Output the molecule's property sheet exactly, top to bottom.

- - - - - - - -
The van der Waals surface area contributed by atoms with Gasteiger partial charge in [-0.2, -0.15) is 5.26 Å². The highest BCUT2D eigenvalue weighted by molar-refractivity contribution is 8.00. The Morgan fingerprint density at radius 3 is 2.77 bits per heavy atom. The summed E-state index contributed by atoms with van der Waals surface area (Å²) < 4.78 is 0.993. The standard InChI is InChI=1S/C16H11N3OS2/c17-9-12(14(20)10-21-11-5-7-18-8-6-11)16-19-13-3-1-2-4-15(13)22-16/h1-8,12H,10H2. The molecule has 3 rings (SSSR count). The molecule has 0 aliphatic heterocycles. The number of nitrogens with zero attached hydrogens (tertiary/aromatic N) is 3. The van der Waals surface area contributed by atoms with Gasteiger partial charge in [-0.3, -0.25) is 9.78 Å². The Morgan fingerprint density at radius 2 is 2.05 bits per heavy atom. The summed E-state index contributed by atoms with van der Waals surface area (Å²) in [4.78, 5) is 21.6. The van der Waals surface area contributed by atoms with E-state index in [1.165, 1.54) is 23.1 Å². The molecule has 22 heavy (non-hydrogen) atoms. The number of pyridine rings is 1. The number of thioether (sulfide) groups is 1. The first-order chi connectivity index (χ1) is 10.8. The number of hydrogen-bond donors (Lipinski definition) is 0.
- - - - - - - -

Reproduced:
The van der Waals surface area contributed by atoms with Gasteiger partial charge in [-0.2, -0.15) is 5.26 Å². The highest BCUT2D eigenvalue weighted by molar-refractivity contribution is 8.00. The Morgan fingerprint density at radius 3 is 2.77 bits per heavy atom. The summed E-state index contributed by atoms with van der Waals surface area (Å²) < 4.78 is 0.993. The standard InChI is InChI=1S/C16H11N3OS2/c17-9-12(14(20)10-21-11-5-7-18-8-6-11)16-19-13-3-1-2-4-15(13)22-16/h1-8,12H,10H2. The molecule has 3 rings (SSSR count). The molecule has 0 aliphatic heterocycles. The number of nitrogens with zero attached hydrogens (tertiary/aromatic N) is 3. The van der Waals surface area contributed by atoms with Gasteiger partial charge in [-0.3, -0.25) is 9.78 Å². The Morgan fingerprint density at radius 2 is 2.05 bits per heavy atom. The summed E-state index contributed by atoms with van der Waals surface area (Å²) in [4.78, 5) is 21.6. The van der Waals surface area contributed by atoms with E-state index in [1.165, 1.54) is 23.1 Å². The molecule has 22 heavy (non-hydrogen) atoms. The number of pyridine rings is 1. The number of thioether (sulfide) groups is 1. The first-order chi connectivity index (χ1) is 10.8. The number of hydrogen-bond donors (Lipinski definition) is 0.